The Plastic Age
Hugh spent his last college vacation at home, working on the farm, reading,
occasionally dancing at Corley Lake, and thinking a great deal. He saw Janet
Harton, now Janet Moffitt, several times at the lake and wondered how he could
ever have adored her. She was still childlike, still dainty and pretty, but to Hugh
she was merely a talking doll, and he felt a little sorry for her burly, rather stupid
husband who lumbered about after her like a protecting watch-dog.
He met plenty of pretty girls at the lake, but, as he said, he was "off women for
good." He was afraid of them; he had been severely burnt, and while the fire still
fascinated him, it frightened him, too. Women, he was sure, were shallow
creatures, dangerous to a man's peace of mind and self-respect. They were all
right to dance with and pet a bit; but that was all, absolutely all.
He thought a lot about girls that summer and even more about his life after
graduation from college. What was he going to do? Life stretched ahead of him
for one year like a smooth, flowered plain—and then the abyss. He felt prepared
to do nothing at all, and he was not swept by an overpowering desire to do
anything in particular. Writing had the greatest appeal for him, but he doubted his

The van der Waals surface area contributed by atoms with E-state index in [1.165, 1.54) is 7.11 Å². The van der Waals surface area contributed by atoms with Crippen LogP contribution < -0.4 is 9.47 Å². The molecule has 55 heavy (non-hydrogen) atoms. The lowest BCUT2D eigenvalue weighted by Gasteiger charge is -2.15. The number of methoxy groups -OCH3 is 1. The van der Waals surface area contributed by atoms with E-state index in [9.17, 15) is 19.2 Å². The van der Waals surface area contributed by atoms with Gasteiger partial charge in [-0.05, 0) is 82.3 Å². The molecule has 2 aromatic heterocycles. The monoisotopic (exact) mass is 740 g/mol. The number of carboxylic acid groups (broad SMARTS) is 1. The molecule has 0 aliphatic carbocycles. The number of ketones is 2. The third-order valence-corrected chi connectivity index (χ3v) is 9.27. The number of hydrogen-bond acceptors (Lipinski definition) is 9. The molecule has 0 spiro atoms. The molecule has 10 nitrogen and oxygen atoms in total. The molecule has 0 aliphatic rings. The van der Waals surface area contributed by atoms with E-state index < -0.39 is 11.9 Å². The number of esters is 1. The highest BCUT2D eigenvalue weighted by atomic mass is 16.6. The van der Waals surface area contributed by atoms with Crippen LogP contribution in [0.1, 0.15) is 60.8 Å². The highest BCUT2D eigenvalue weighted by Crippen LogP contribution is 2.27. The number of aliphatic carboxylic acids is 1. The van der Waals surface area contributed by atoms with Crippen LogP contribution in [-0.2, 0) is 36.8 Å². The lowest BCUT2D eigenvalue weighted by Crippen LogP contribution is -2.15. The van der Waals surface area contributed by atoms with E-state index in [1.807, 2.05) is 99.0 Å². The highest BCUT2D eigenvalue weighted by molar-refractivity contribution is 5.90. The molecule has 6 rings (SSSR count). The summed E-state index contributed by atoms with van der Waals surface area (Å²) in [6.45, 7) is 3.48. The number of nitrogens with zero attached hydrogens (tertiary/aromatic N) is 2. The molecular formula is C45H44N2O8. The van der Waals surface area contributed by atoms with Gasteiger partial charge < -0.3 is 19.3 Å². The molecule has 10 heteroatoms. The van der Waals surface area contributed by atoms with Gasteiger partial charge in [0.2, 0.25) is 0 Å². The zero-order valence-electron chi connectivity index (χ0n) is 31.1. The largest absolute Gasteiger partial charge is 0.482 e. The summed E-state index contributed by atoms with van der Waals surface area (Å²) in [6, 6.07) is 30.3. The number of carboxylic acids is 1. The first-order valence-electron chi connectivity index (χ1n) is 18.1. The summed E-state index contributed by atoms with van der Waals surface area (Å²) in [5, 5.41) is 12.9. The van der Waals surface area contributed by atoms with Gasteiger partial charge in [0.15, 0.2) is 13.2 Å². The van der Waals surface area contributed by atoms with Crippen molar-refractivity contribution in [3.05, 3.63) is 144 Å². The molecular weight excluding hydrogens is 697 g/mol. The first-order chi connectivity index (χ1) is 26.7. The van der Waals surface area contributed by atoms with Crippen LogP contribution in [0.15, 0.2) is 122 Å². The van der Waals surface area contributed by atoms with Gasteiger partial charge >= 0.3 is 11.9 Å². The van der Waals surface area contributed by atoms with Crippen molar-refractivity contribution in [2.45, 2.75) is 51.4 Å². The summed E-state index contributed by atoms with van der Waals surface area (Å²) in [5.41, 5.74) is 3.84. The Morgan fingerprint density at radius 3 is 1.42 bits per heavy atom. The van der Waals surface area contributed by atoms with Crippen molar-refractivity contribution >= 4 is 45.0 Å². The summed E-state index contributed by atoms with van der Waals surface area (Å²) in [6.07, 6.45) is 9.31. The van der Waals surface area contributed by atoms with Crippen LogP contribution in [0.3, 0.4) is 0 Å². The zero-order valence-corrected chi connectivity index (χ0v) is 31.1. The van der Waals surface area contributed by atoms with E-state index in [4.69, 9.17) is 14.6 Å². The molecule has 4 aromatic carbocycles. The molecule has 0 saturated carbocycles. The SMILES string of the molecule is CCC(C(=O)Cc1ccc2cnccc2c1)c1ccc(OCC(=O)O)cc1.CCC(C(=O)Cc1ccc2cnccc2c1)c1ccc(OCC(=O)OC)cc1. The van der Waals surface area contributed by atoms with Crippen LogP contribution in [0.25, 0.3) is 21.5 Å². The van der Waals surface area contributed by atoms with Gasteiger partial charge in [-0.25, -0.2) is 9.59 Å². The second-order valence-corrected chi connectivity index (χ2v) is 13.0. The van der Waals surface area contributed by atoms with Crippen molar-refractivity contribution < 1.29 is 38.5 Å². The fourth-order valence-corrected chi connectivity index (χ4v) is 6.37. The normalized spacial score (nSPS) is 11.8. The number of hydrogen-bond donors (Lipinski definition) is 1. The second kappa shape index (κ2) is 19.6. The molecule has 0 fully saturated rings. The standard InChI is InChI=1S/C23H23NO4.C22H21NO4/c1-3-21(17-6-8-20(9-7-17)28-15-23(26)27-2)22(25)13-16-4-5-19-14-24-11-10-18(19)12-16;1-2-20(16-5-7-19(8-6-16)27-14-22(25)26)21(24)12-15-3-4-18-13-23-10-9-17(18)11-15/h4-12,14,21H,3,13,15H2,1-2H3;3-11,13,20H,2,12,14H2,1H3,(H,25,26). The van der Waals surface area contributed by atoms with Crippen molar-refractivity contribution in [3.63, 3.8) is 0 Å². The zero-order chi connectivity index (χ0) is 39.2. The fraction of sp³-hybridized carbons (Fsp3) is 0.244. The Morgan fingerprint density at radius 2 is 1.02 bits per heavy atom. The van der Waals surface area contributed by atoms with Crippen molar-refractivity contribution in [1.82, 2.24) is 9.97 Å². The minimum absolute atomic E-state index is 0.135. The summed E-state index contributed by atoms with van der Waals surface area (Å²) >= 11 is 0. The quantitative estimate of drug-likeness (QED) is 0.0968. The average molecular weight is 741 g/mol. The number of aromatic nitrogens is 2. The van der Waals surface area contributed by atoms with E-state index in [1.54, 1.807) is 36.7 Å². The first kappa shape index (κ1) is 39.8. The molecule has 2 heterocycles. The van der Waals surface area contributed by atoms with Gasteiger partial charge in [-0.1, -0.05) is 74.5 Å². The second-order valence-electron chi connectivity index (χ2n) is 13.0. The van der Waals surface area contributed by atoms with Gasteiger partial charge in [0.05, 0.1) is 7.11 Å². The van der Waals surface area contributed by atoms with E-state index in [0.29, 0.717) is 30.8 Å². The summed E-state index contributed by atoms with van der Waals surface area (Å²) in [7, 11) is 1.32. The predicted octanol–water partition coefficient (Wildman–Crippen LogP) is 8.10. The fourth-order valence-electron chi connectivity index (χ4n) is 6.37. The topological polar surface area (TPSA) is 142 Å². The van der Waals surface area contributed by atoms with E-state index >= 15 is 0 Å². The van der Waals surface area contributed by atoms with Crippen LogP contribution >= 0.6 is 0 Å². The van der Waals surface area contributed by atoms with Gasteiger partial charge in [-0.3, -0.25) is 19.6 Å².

ability. Teach? Perhaps. But teaching meant graduate work. Well, he would see
what the next year at college would show. He was going to take a course in
composition with Professor Henley, and if Henley thought his gifts warranted it,
he would ask his father for a year or two of graduate work at Harvard.
College was pleasant that last year. It was pleasant to wear a blue sweater with
an orange S on it; it was pleasant, too, to wear a small white hat that had a blue
B on the crown, the insignia of the Boulé and a sign that he was a person to be
respected and obeyed; it was pleasant to be spoken to by the professors as one
who had reached something approaching manhood; life generally was pleasant,
not so exciting as the three preceding years but fuller and richer. Early in the first
term he was elected to Helmer, an honor society that possessed a granite
"tomb," a small windowless building in which the members were supposed to
discuss questions of great importance and practice secret rites of awe-inspiring
wonder. As a matter of fact, the monthly meetings were nothing but "bull fests,"
or as one cynical member put it, "We wear a gold helmet on our sweaters and
chew the fat once a month." True enough, but that gold helmet glittered enticingly
in the eyes of every student who did not possess one.
For the first time Hugh's studies meant more to him than the undergraduate life.
He had chosen his instructors carefully, having learned from three years of
experience that the instructor was far more important than the title of the course.
He had three classes in literature, one in music—partly because it was a "snap"
and partly because he really wanted to know more about music—and his
composition course with Henley, to him the most important of the lot.
He really studied, and at the end of the first term received three A's and two B's,
a very creditable record. What was more important than his record, however, was